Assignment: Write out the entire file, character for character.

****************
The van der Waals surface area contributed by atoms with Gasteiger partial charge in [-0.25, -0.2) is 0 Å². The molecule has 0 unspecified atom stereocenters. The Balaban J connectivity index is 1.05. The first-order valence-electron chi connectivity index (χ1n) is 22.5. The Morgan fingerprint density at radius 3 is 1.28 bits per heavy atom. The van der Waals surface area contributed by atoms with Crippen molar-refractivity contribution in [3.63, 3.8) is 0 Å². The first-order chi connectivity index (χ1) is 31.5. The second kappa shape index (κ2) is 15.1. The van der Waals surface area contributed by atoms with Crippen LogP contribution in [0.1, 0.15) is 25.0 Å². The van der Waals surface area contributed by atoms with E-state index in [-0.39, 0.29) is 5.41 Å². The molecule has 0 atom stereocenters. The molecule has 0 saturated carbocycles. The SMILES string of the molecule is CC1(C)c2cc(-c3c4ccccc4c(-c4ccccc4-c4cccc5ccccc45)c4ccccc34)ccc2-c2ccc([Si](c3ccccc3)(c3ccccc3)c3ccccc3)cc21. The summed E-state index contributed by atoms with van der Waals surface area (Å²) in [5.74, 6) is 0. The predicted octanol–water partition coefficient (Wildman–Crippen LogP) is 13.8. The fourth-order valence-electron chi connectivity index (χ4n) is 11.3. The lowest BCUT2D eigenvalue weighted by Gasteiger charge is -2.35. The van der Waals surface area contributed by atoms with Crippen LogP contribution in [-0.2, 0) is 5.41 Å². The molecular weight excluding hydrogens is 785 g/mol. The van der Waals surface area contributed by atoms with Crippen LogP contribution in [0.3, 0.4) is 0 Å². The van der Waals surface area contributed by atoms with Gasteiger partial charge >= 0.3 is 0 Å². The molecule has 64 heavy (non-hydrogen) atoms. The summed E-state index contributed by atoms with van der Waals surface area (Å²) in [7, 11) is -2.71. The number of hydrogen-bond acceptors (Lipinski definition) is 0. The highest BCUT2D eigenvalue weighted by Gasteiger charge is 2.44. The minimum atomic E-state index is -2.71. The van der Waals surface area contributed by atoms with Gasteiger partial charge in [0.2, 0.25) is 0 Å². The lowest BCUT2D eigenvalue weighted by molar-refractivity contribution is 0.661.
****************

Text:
The van der Waals surface area contributed by atoms with Gasteiger partial charge in [-0.25, -0.2) is 0 Å². The molecule has 0 unspecified atom stereocenters. The Balaban J connectivity index is 1.05. The first-order valence-electron chi connectivity index (χ1n) is 22.5. The Morgan fingerprint density at radius 3 is 1.28 bits per heavy atom. The van der Waals surface area contributed by atoms with Crippen molar-refractivity contribution in [3.63, 3.8) is 0 Å². The first-order chi connectivity index (χ1) is 31.5. The second kappa shape index (κ2) is 15.1. The van der Waals surface area contributed by atoms with Crippen LogP contribution in [0.1, 0.15) is 25.0 Å². The van der Waals surface area contributed by atoms with E-state index in [-0.39, 0.29) is 5.41 Å². The molecule has 0 atom stereocenters. The molecule has 0 saturated carbocycles. The SMILES string of the molecule is CC1(C)c2cc(-c3c4ccccc4c(-c4ccccc4-c4cccc5ccccc45)c4ccccc34)ccc2-c2ccc([Si](c3ccccc3)(c3ccccc3)c3ccccc3)cc21. The summed E-state index contributed by atoms with van der Waals surface area (Å²) in [5.74, 6) is 0. The predicted octanol–water partition coefficient (Wildman–Crippen LogP) is 13.8. The fourth-order valence-electron chi connectivity index (χ4n) is 11.3. The lowest BCUT2D eigenvalue weighted by Gasteiger charge is -2.35. The van der Waals surface area contributed by atoms with Crippen LogP contribution in [-0.2, 0) is 5.41 Å². The molecular weight excluding hydrogens is 785 g/mol. The van der Waals surface area contributed by atoms with Crippen LogP contribution in [0.3, 0.4) is 0 Å². The van der Waals surface area contributed by atoms with Gasteiger partial charge >= 0.3 is 0 Å². The molecule has 64 heavy (non-hydrogen) atoms. The summed E-state index contributed by atoms with van der Waals surface area (Å²) in [7, 11) is -2.71. The number of hydrogen-bond acceptors (Lipinski definition) is 0. The highest BCUT2D eigenvalue weighted by Gasteiger charge is 2.44. The minimum atomic E-state index is -2.71. The van der Waals surface area contributed by atoms with Gasteiger partial charge in [0.2, 0.25) is 0 Å². The lowest BCUT2D eigenvalue weighted by molar-refractivity contribution is 0.661.